Millennium Kids Learn in Tech's Fast Lanes
April 11, 2005 | By Chris Parker
At 5 years old, Derbe Stroup knows how to operate the DVD player and television in the bedroom of his Palmerton home.
When his mother, Julie, brought her laptop computer home from work one day, Derbe commanded the cursor as though by instinct.
Welcome to the world of the mini-millennials.
Derbe is among 121,000 children now registering for kindergarten in the Lehigh Valley and across Pennsylvania.
And when these children start school in late summer, they will represent the first students born after 2000—children who never lived at a time when the year started with “19.”
Experts say it’s not only the millennium that sets them apart.
In a world of racing technology, the tykes tend to be comfortable with electronic equipment and, thanks to greater access to the television and the Internet, more aware of—and more in touch with—each other and the world.
Neil Howe, co-author with William Strauss of “Millennials Rising: The Next Great Generation,” says post-2000 children represent “late-wave” members “of this new generation that we call Millennials”—people born since 1982.
“We would describe them as a generation of trends,” Howe said. “The elder members of this generation have been increasingly protected, increasingly regarded as special.”
The younger millennials have become increasingly oriented toward team or group activity, through team teaching in schools and computer instant messaging, he said.
“They are pushing technology in a group direction, just the opposite of the [baby] boomer generation,” Howe said.
It’s typical for each new generation to rebel against what was typical for its parents, says co-author Strauss. Most parents of the post-2000 children are from Generation X, those born from 1961 to 1981.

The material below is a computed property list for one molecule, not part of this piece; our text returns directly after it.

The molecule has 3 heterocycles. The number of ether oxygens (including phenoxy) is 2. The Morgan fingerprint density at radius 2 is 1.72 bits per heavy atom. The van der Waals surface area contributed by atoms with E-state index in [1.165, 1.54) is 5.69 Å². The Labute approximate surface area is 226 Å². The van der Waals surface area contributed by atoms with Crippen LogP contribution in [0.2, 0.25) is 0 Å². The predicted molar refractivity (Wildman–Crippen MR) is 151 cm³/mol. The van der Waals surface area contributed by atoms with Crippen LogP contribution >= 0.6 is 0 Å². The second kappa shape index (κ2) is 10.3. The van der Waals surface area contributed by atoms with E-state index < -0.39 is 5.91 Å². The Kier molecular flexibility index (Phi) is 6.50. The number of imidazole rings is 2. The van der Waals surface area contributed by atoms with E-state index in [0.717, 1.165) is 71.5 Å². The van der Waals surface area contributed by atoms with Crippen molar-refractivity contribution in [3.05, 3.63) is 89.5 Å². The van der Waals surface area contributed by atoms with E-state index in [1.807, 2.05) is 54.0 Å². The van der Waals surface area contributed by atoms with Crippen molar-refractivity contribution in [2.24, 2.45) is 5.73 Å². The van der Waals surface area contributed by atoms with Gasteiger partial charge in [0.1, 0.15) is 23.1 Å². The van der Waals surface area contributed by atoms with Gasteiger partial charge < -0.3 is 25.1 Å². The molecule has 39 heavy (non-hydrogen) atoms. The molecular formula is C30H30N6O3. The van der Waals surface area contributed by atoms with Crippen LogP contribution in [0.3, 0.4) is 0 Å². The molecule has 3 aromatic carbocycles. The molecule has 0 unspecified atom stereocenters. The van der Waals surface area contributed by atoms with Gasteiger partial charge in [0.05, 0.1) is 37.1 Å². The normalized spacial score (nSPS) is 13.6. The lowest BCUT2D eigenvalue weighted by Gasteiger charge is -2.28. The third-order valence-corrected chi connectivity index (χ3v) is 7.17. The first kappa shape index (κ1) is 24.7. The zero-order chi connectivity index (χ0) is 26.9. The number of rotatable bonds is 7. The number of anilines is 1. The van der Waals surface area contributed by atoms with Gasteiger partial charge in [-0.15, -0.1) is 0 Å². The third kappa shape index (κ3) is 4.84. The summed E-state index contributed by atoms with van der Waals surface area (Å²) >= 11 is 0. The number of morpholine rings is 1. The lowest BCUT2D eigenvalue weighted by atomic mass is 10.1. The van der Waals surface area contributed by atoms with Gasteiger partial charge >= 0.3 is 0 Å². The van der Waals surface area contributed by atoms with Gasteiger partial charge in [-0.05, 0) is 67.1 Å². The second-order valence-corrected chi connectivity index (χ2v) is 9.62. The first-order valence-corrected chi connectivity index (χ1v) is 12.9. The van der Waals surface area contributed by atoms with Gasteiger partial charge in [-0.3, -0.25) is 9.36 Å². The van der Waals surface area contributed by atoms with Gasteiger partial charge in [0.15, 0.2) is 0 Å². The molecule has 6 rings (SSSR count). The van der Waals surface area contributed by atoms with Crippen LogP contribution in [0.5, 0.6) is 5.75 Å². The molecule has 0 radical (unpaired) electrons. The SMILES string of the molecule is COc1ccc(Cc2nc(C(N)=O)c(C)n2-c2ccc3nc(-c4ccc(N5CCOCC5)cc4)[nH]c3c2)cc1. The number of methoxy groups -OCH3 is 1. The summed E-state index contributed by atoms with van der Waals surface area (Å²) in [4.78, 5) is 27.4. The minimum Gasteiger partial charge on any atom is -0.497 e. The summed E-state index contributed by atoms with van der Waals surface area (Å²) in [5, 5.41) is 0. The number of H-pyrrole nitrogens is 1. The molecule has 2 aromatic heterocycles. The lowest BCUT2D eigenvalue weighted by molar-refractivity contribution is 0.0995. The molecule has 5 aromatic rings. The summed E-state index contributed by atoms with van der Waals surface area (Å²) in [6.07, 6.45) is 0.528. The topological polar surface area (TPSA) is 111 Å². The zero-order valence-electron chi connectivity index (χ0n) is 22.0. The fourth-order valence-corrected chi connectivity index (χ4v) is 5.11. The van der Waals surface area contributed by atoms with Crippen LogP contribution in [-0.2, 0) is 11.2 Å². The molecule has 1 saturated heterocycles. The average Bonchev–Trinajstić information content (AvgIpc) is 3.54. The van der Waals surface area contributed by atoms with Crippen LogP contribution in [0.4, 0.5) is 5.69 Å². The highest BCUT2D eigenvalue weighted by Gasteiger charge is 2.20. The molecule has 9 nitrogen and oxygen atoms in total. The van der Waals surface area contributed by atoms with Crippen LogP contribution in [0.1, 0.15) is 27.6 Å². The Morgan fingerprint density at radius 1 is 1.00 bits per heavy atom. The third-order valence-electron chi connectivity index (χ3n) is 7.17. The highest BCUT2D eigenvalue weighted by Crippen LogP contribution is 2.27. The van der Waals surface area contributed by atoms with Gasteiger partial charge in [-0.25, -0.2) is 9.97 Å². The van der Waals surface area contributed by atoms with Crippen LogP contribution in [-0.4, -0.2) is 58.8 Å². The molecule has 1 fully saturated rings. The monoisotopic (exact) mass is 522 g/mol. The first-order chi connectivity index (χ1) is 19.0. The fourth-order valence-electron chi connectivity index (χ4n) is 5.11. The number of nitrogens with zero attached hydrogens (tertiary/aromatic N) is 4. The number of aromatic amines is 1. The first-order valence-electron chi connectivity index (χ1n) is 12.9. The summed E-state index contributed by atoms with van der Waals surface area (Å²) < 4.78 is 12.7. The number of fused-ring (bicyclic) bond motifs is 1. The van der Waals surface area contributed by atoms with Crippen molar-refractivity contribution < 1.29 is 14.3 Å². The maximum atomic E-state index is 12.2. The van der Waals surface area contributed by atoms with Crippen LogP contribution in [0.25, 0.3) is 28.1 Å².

The Gen-Xers are known for their “relentless focus on the bottom line, the market-driven aspect,” Strauss said. “They are the most politically conservative voting bloc, and tend to be more cynical and careful.
“They are very fiercely protective. These were the latchkey kids of the 1970s. They were the children who grew up with divorced parents.
“A lot of the most protective parents are Gen-X moms, who were not protected as they grew up.”
Strauss said the need among Gen-Xers to protect their children fiercely was probably intensified by the Sept. 11 terrorist attacks. Consequently, 9/11 could be the event that marks the end of the millennials and the beginning of the “homeland” generation.
“Concern about making these little kids secure is at the top of the list,” Strauss said.
That concern, Howe said, is leading to the use of microchips to track children.
The Japanese city of Osaka plans to put the chips onto children’s clothing or school bags. A Denmark school is considering a similar program. In California, students are required to carry identification tags with embedded chips.
“This protection is going to result in technologies and usages which today are unthinkable,” Howe said.
While it’s too soon to say how this will shape the mindset of the mini-millennials, much is already known about their older brothers and sisters.